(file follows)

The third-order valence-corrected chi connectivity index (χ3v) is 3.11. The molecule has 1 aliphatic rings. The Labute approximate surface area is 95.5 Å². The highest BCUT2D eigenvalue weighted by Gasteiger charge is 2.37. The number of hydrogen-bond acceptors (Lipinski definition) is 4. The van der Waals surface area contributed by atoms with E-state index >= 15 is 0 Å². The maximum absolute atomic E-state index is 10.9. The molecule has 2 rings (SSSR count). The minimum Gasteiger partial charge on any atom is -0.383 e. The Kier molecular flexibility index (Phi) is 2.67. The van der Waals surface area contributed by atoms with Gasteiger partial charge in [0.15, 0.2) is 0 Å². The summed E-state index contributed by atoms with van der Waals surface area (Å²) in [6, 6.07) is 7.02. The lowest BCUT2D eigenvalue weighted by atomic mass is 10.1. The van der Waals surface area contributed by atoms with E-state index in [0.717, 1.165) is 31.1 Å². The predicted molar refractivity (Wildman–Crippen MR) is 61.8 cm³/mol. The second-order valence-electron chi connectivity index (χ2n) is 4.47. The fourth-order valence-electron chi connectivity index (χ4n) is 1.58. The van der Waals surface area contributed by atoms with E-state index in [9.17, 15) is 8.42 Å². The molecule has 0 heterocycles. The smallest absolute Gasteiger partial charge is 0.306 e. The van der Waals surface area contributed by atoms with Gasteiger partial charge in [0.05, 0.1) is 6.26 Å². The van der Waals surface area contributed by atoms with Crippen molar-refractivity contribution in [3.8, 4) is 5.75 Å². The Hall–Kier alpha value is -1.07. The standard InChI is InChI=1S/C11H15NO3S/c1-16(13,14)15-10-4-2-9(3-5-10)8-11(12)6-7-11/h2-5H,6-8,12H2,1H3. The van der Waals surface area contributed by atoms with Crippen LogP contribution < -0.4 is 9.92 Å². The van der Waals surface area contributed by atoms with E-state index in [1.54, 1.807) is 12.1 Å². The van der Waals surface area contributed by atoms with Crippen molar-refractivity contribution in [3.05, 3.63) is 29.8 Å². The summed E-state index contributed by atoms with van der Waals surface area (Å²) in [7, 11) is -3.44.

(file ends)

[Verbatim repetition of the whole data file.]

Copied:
The third-order valence-corrected chi connectivity index (χ3v) is 3.11. The molecule has 1 aliphatic rings. The Labute approximate surface area is 95.5 Å². The highest BCUT2D eigenvalue weighted by Gasteiger charge is 2.37. The number of hydrogen-bond acceptors (Lipinski definition) is 4. The van der Waals surface area contributed by atoms with E-state index >= 15 is 0 Å². The maximum absolute atomic E-state index is 10.9. The molecule has 2 rings (SSSR count). The minimum Gasteiger partial charge on any atom is -0.383 e. The Kier molecular flexibility index (Phi) is 2.67. The van der Waals surface area contributed by atoms with Gasteiger partial charge in [0.15, 0.2) is 0 Å². The summed E-state index contributed by atoms with van der Waals surface area (Å²) in [6, 6.07) is 7.02. The lowest BCUT2D eigenvalue weighted by atomic mass is 10.1. The van der Waals surface area contributed by atoms with E-state index in [0.717, 1.165) is 31.1 Å². The predicted molar refractivity (Wildman–Crippen MR) is 61.8 cm³/mol. The second-order valence-electron chi connectivity index (χ2n) is 4.47. The fourth-order valence-electron chi connectivity index (χ4n) is 1.58. The van der Waals surface area contributed by atoms with E-state index in [9.17, 15) is 8.42 Å². The molecule has 0 heterocycles. The smallest absolute Gasteiger partial charge is 0.306 e. The van der Waals surface area contributed by atoms with Gasteiger partial charge in [0.05, 0.1) is 6.26 Å². The van der Waals surface area contributed by atoms with Crippen molar-refractivity contribution in [3.8, 4) is 5.75 Å². The Hall–Kier alpha value is -1.07. The standard InChI is InChI=1S/C11H15NO3S/c1-16(13,14)15-10-4-2-9(3-5-10)8-11(12)6-7-11/h2-5H,6-8,12H2,1H3. The van der Waals surface area contributed by atoms with Crippen LogP contribution < -0.4 is 9.92 Å². The van der Waals surface area contributed by atoms with E-state index in [1.54, 1.807) is 12.1 Å². The van der Waals surface area contributed by atoms with Crippen molar-refractivity contribution in [3.05, 3.63) is 29.8 Å². The summed E-state index contributed by atoms with van der Waals surface area (Å²) in [7, 11) is -3.44.